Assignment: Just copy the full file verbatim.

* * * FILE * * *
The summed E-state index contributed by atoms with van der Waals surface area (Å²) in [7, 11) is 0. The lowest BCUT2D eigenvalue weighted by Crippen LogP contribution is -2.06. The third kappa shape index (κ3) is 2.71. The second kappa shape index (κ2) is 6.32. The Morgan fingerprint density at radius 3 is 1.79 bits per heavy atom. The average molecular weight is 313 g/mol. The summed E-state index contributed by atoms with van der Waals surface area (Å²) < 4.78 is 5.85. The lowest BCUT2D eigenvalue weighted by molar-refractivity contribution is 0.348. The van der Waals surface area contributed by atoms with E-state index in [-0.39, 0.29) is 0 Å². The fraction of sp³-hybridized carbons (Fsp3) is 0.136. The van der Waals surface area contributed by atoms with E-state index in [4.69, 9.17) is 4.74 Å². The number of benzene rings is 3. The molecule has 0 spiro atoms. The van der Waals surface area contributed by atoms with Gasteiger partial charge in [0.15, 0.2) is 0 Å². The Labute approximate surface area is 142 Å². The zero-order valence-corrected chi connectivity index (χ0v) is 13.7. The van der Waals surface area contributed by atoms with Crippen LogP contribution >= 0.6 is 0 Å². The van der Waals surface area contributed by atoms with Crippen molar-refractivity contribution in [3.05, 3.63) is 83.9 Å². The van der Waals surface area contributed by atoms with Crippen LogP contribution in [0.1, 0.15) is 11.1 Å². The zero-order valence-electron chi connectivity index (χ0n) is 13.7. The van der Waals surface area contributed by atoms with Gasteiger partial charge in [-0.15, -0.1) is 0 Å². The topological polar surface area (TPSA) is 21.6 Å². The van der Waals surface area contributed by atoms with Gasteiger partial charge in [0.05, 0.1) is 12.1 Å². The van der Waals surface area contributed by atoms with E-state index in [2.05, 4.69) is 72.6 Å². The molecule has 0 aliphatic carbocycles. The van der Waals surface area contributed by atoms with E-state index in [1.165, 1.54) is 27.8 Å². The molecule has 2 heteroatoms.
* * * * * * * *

The summed E-state index contributed by atoms with van der Waals surface area (Å²) in [7, 11) is 0. The lowest BCUT2D eigenvalue weighted by Crippen LogP contribution is -2.06. The third kappa shape index (κ3) is 2.71. The second kappa shape index (κ2) is 6.32. The Morgan fingerprint density at radius 3 is 1.79 bits per heavy atom. The average molecular weight is 313 g/mol. The summed E-state index contributed by atoms with van der Waals surface area (Å²) < 4.78 is 5.85. The lowest BCUT2D eigenvalue weighted by molar-refractivity contribution is 0.348. The van der Waals surface area contributed by atoms with E-state index in [-0.39, 0.29) is 0 Å². The fraction of sp³-hybridized carbons (Fsp3) is 0.136. The van der Waals surface area contributed by atoms with E-state index in [4.69, 9.17) is 4.74 Å². The number of benzene rings is 3. The molecule has 0 spiro atoms. The van der Waals surface area contributed by atoms with Gasteiger partial charge in [0.15, 0.2) is 0 Å². The Labute approximate surface area is 142 Å². The zero-order valence-corrected chi connectivity index (χ0v) is 13.7. The van der Waals surface area contributed by atoms with Crippen LogP contribution >= 0.6 is 0 Å². The van der Waals surface area contributed by atoms with Crippen molar-refractivity contribution in [3.05, 3.63) is 83.9 Å². The van der Waals surface area contributed by atoms with Crippen LogP contribution in [0.1, 0.15) is 11.1 Å². The zero-order valence-electron chi connectivity index (χ0n) is 13.7. The van der Waals surface area contributed by atoms with Gasteiger partial charge in [-0.15, -0.1) is 0 Å². The topological polar surface area (TPSA) is 21.6 Å². The van der Waals surface area contributed by atoms with Gasteiger partial charge in [0.05, 0.1) is 12.1 Å². The van der Waals surface area contributed by atoms with E-state index in [2.05, 4.69) is 72.6 Å². The molecule has 0 aliphatic carbocycles. The van der Waals surface area contributed by atoms with E-state index in [1.165, 1.54) is 27.8 Å². The molecule has 2 heteroatoms.